Police: Gangs committing many of the violent crimes across Atlanta
ATLANTA - For weeks FOX 5 News has reported about a spike in carjackings in metro Atlanta, but who is behind the increase? Atlanta Police said the majority of these crimes are being committed by gang members and gave a rare look inside the Atlanta Gang Unit and what they are doing to deal with the growing gang problem.
Sergeant Archie Ezell and Investigator Tyrone Dennis work the most dangerous streets in Atlanta. They are part of the Atlanta Gang Unit that work to identify, target and prosecute gang members.
WATCH: A special exclusive report on Atlanta's growing gang problem
Investigator Dennis explained to FOX 5's Nathalie Pozo how one carjacking can lead to a web of crime that ends in murder.
“"It's almost like a puzzle, putting pieces together,” said Investigator Dennis. “This is an investigation from back in 2014 in reference to a large number of carjackings, armed robberies and eventually home invasions and also a murder.”
The gang unit is on the front lines of the spike in carjackings and said gang members are committing the majority of them. Investigators said some of them are so young, they are not seen as a threat.
“In reference to the gas station robberies now, a lot of them are so little, are so young that they target women or people that are not paying attention,” said Investigator Dennis. “Everybody says the same thing, he looks like a baby, he looks like a baby until they stick a gun in your face.”
According to the gang unit there are more than 135 gangs in Atlanta and as the city grows, so do the gangs. Sergeant Ezell said within the last few years, they've seen an alarming increase in teens arming themselves with guns and in many cases these teens are stealing guns from cars.
“About 100 percent of the time these kids are breaking into these cars because they are looking for handguns,” said Sgt. Archie Ezell. “If they get one or two and break into in 100 cars, it’s going to be a success for them.”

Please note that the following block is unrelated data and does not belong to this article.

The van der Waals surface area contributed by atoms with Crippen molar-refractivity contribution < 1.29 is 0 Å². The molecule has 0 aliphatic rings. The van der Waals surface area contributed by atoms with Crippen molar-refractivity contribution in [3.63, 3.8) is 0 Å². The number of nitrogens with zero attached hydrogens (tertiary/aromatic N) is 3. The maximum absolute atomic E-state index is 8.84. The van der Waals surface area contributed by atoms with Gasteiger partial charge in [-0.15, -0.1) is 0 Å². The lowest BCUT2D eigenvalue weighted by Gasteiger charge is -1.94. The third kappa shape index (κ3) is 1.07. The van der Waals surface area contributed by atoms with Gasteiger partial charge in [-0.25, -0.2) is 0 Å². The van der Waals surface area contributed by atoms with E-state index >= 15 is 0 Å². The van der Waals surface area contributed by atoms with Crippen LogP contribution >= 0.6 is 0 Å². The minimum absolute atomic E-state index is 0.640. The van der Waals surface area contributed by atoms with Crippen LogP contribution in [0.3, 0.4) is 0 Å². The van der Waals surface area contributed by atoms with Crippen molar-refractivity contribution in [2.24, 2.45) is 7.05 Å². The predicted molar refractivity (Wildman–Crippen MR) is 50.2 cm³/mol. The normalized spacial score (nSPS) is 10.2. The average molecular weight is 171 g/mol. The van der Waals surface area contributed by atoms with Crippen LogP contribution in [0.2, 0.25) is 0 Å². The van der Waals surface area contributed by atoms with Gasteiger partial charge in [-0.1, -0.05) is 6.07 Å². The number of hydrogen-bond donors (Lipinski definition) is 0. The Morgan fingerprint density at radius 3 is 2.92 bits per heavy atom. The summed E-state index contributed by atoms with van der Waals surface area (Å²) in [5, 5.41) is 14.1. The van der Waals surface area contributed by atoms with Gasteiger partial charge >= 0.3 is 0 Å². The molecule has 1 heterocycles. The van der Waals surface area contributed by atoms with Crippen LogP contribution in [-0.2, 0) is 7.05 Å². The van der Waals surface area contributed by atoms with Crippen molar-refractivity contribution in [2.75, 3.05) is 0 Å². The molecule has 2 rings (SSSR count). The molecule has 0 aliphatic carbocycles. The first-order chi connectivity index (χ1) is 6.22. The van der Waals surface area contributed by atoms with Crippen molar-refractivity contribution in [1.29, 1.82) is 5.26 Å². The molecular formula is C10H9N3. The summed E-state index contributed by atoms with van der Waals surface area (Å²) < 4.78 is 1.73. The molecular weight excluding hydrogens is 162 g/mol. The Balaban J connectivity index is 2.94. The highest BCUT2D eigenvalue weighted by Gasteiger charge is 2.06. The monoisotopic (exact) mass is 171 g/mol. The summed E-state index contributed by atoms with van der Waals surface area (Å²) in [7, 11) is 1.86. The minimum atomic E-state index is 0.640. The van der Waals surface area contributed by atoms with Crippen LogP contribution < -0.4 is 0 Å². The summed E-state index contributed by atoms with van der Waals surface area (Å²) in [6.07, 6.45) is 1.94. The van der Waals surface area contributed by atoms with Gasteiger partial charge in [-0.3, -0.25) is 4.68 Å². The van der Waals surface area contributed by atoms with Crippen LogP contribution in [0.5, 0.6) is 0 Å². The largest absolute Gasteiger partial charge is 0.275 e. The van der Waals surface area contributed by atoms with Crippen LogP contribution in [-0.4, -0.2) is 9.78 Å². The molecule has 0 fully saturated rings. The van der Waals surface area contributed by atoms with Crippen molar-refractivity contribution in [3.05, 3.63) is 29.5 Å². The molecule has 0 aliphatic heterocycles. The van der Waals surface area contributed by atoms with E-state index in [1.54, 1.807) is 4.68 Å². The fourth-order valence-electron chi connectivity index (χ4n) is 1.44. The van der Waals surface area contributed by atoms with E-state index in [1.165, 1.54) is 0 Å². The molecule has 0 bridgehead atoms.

Police said this has led to an alarming increase in teens arming themselves and getting a gun is just the first step. Sgt. Ezell said young gang members start out with car break-ins and move onto carjackings, armed robberies, home invasions and even murder.
Investigators said despite their efforts, repeat offenders out on bond continue to commit crimes and it frustrates them just as much as it frustrates the public when they put time and effort into a case, only to see a repeat offender back out on the streets.
“Sometimes things do not go the way you want them to go, but that is not going to stop us from doing what we have to do,” said Sgt. Ezell.
The gang unit focuses on different parts of the city that they said mostly is made up by the Bloods gang.
An area of the city where police said they get a lot of calls is the Ninth Ward, which encompasses parts of southwest and northwest Atlanta and where officers said gang members filmed what they call a disturbing video.
Police said the people you see in the video are gang members. You can see them flashing guns and cash. The Atlanta Police Gang Unit said the video shows just how brazen gang members have become, willing to post the video on the internet.
“This day and age everybody is on social media and kids are posting things, adults are posting things and it offers up some information for investigations and sometimes it doesn’t, but we try to keep up to date,” said Sgt. Ezell.
The gang unit wants to reassure the public that they are on top of the growing problem and said sometimes in order to get it right, it will take time.
“I have been policing Atlanta for 30 years and I feel like Atlanta is my home and I hate to see anything where citizens feel like they are being victimized all the time, we feel that pain just like they feel that pain,” said Sgt. Ezell
And in the end for these officers, it is not just a job, its personal.
“I grew up in an environment similar to this and I like talking to kids basically giving them another side of the coin to show them that we are not all out here to get them we are trying to rehabilitate and teach them better ways of doing things so they don't come across our desks because by the time they come across my desk it’s too late,” said Investigator Dennis.